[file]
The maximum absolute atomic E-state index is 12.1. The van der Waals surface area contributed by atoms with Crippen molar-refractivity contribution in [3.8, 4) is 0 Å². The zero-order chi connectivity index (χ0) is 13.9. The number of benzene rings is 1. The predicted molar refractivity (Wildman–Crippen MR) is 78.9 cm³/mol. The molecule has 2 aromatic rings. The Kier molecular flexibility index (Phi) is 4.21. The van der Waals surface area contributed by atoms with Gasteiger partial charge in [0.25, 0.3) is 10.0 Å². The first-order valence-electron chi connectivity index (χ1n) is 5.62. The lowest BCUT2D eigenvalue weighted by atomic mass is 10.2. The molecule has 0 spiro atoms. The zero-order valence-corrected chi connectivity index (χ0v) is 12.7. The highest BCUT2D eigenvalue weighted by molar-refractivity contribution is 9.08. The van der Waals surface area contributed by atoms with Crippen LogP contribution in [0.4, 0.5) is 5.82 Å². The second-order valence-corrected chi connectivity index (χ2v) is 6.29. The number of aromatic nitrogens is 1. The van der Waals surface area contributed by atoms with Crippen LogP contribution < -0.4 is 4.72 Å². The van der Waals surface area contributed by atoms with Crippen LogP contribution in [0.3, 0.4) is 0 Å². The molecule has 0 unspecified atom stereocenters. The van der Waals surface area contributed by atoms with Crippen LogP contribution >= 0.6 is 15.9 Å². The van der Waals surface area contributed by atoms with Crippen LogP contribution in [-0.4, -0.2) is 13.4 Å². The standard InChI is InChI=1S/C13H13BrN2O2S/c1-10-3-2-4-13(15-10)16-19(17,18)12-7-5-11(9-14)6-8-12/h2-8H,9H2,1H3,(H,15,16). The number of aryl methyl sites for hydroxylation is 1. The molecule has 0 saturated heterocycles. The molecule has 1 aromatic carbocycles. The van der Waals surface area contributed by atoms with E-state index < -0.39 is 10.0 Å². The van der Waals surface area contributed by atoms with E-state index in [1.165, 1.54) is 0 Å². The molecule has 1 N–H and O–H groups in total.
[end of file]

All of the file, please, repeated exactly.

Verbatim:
The maximum absolute atomic E-state index is 12.1. The van der Waals surface area contributed by atoms with Crippen molar-refractivity contribution in [3.8, 4) is 0 Å². The zero-order chi connectivity index (χ0) is 13.9. The number of benzene rings is 1. The predicted molar refractivity (Wildman–Crippen MR) is 78.9 cm³/mol. The molecule has 2 aromatic rings. The Kier molecular flexibility index (Phi) is 4.21. The van der Waals surface area contributed by atoms with Gasteiger partial charge in [0.25, 0.3) is 10.0 Å². The first-order valence-electron chi connectivity index (χ1n) is 5.62. The lowest BCUT2D eigenvalue weighted by atomic mass is 10.2. The molecule has 0 spiro atoms. The zero-order valence-corrected chi connectivity index (χ0v) is 12.7. The highest BCUT2D eigenvalue weighted by molar-refractivity contribution is 9.08. The van der Waals surface area contributed by atoms with Crippen LogP contribution in [0.4, 0.5) is 5.82 Å². The second-order valence-corrected chi connectivity index (χ2v) is 6.29. The number of aromatic nitrogens is 1. The van der Waals surface area contributed by atoms with Crippen LogP contribution < -0.4 is 4.72 Å². The van der Waals surface area contributed by atoms with Crippen LogP contribution in [0.3, 0.4) is 0 Å². The molecule has 0 unspecified atom stereocenters. The van der Waals surface area contributed by atoms with Crippen LogP contribution >= 0.6 is 15.9 Å². The van der Waals surface area contributed by atoms with Crippen LogP contribution in [-0.4, -0.2) is 13.4 Å². The standard InChI is InChI=1S/C13H13BrN2O2S/c1-10-3-2-4-13(15-10)16-19(17,18)12-7-5-11(9-14)6-8-12/h2-8H,9H2,1H3,(H,15,16). The number of aryl methyl sites for hydroxylation is 1. The molecule has 0 saturated heterocycles. The molecule has 1 aromatic carbocycles. The van der Waals surface area contributed by atoms with E-state index < -0.39 is 10.0 Å². The van der Waals surface area contributed by atoms with E-state index in [1.165, 1.54) is 0 Å². The molecule has 1 N–H and O–H groups in total.